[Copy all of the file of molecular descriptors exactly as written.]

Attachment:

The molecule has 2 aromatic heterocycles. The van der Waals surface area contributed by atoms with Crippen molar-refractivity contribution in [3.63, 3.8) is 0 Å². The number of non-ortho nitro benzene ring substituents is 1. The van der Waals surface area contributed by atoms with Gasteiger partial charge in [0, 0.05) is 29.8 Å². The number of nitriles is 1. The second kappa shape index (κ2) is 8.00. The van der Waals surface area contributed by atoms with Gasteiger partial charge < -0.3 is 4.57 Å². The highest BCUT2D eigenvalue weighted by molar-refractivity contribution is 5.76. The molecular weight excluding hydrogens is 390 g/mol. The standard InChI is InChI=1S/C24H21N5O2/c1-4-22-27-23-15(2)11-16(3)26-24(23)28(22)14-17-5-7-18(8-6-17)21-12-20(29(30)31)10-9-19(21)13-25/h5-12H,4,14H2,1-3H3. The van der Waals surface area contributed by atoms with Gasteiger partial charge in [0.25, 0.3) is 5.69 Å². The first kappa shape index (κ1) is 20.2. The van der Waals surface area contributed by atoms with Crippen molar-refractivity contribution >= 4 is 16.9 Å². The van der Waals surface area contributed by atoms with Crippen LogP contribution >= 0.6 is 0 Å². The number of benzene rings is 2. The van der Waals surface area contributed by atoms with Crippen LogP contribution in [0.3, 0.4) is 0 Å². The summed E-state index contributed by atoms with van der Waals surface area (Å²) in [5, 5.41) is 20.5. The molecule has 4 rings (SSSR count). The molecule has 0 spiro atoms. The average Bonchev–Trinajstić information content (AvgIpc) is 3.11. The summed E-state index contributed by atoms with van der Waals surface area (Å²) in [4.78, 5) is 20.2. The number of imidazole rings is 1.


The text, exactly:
The molecule has 2 aromatic heterocycles. The van der Waals surface area contributed by atoms with Crippen molar-refractivity contribution in [3.63, 3.8) is 0 Å². The number of non-ortho nitro benzene ring substituents is 1. The van der Waals surface area contributed by atoms with Gasteiger partial charge in [0, 0.05) is 29.8 Å². The number of nitriles is 1. The second kappa shape index (κ2) is 8.00. The van der Waals surface area contributed by atoms with Gasteiger partial charge < -0.3 is 4.57 Å². The highest BCUT2D eigenvalue weighted by molar-refractivity contribution is 5.76. The molecular weight excluding hydrogens is 390 g/mol. The standard InChI is InChI=1S/C24H21N5O2/c1-4-22-27-23-15(2)11-16(3)26-24(23)28(22)14-17-5-7-18(8-6-17)21-12-20(29(30)31)10-9-19(21)13-25/h5-12H,4,14H2,1-3H3. The van der Waals surface area contributed by atoms with Gasteiger partial charge in [0.25, 0.3) is 5.69 Å². The first kappa shape index (κ1) is 20.2. The van der Waals surface area contributed by atoms with Crippen molar-refractivity contribution >= 4 is 16.9 Å². The van der Waals surface area contributed by atoms with Crippen LogP contribution >= 0.6 is 0 Å². The number of benzene rings is 2. The van der Waals surface area contributed by atoms with Crippen LogP contribution in [0.3, 0.4) is 0 Å². The summed E-state index contributed by atoms with van der Waals surface area (Å²) in [5, 5.41) is 20.5. The molecule has 4 rings (SSSR count). The molecule has 0 spiro atoms. The average Bonchev–Trinajstić information content (AvgIpc) is 3.11. The summed E-state index contributed by atoms with van der Waals surface area (Å²) in [4.78, 5) is 20.2. The number of imidazole rings is 1.